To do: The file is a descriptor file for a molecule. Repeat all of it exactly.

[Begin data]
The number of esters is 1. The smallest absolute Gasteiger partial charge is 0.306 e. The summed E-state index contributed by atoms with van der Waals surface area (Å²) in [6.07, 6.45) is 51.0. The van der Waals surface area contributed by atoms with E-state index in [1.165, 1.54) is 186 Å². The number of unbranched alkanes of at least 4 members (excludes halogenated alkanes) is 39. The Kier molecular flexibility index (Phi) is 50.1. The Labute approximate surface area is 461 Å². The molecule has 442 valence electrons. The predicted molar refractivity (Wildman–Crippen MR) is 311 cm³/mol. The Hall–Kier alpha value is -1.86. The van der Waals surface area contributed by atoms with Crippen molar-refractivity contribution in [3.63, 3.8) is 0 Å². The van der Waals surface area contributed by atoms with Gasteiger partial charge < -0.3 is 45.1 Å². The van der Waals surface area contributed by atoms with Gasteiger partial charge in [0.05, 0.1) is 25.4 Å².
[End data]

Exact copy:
The number of esters is 1. The smallest absolute Gasteiger partial charge is 0.306 e. The summed E-state index contributed by atoms with van der Waals surface area (Å²) in [6.07, 6.45) is 51.0. The van der Waals surface area contributed by atoms with E-state index in [1.165, 1.54) is 186 Å². The number of unbranched alkanes of at least 4 members (excludes halogenated alkanes) is 39. The Kier molecular flexibility index (Phi) is 50.1. The Labute approximate surface area is 461 Å². The molecule has 442 valence electrons. The predicted molar refractivity (Wildman–Crippen MR) is 311 cm³/mol. The Hall–Kier alpha value is -1.86. The van der Waals surface area contributed by atoms with Crippen molar-refractivity contribution in [3.63, 3.8) is 0 Å². The van der Waals surface area contributed by atoms with Gasteiger partial charge < -0.3 is 45.1 Å². The van der Waals surface area contributed by atoms with Gasteiger partial charge in [0.05, 0.1) is 25.4 Å².